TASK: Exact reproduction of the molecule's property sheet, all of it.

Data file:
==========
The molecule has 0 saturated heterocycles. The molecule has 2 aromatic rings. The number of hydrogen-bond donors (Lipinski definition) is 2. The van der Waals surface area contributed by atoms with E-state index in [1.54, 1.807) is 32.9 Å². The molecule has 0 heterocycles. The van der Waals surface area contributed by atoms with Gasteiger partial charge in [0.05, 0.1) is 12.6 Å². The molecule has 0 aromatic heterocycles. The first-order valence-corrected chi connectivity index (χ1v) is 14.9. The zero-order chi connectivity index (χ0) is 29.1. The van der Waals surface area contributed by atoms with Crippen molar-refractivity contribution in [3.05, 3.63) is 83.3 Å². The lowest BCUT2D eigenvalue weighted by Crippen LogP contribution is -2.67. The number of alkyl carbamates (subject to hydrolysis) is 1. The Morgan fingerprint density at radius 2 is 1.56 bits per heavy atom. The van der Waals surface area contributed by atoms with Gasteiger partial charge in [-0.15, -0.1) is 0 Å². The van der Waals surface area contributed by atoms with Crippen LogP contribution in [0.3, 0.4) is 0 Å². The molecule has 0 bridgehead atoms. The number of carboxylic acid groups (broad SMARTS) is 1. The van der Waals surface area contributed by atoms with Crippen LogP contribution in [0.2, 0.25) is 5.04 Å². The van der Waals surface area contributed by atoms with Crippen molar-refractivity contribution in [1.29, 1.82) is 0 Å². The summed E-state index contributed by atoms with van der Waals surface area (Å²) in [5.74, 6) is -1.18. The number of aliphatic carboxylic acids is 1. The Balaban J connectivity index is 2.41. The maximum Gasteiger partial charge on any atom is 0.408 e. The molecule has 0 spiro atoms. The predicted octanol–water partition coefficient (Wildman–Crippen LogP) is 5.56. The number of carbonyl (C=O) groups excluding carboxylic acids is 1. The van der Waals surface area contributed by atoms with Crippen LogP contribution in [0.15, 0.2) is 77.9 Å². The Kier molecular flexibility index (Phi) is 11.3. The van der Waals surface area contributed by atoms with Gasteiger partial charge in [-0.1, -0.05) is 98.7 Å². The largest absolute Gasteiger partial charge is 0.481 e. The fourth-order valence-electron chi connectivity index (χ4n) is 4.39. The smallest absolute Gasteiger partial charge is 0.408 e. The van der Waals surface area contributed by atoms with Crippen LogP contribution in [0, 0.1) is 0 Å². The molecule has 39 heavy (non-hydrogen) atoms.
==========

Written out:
The molecule has 0 saturated heterocycles. The molecule has 2 aromatic rings. The number of hydrogen-bond donors (Lipinski definition) is 2. The van der Waals surface area contributed by atoms with E-state index in [1.54, 1.807) is 32.9 Å². The molecule has 0 heterocycles. The van der Waals surface area contributed by atoms with Gasteiger partial charge in [0.05, 0.1) is 12.6 Å². The molecule has 0 aromatic heterocycles. The first-order valence-corrected chi connectivity index (χ1v) is 14.9. The zero-order chi connectivity index (χ0) is 29.1. The van der Waals surface area contributed by atoms with Crippen molar-refractivity contribution in [3.05, 3.63) is 83.3 Å². The lowest BCUT2D eigenvalue weighted by Crippen LogP contribution is -2.67. The number of alkyl carbamates (subject to hydrolysis) is 1. The Morgan fingerprint density at radius 2 is 1.56 bits per heavy atom. The van der Waals surface area contributed by atoms with Gasteiger partial charge in [-0.15, -0.1) is 0 Å². The van der Waals surface area contributed by atoms with Crippen LogP contribution in [0.3, 0.4) is 0 Å². The molecule has 0 bridgehead atoms. The number of carboxylic acid groups (broad SMARTS) is 1. The van der Waals surface area contributed by atoms with Crippen LogP contribution in [0.2, 0.25) is 5.04 Å². The van der Waals surface area contributed by atoms with Crippen molar-refractivity contribution in [1.29, 1.82) is 0 Å². The summed E-state index contributed by atoms with van der Waals surface area (Å²) in [5.74, 6) is -1.18. The number of aliphatic carboxylic acids is 1. The Balaban J connectivity index is 2.41. The maximum Gasteiger partial charge on any atom is 0.408 e. The molecule has 0 spiro atoms. The predicted octanol–water partition coefficient (Wildman–Crippen LogP) is 5.56. The number of carbonyl (C=O) groups excluding carboxylic acids is 1. The van der Waals surface area contributed by atoms with Crippen LogP contribution in [0.15, 0.2) is 77.9 Å². The Kier molecular flexibility index (Phi) is 11.3. The van der Waals surface area contributed by atoms with Gasteiger partial charge in [-0.1, -0.05) is 98.7 Å². The largest absolute Gasteiger partial charge is 0.481 e. The fourth-order valence-electron chi connectivity index (χ4n) is 4.39. The smallest absolute Gasteiger partial charge is 0.408 e. The van der Waals surface area contributed by atoms with Crippen LogP contribution in [0, 0.1) is 0 Å². The molecule has 39 heavy (non-hydrogen) atoms.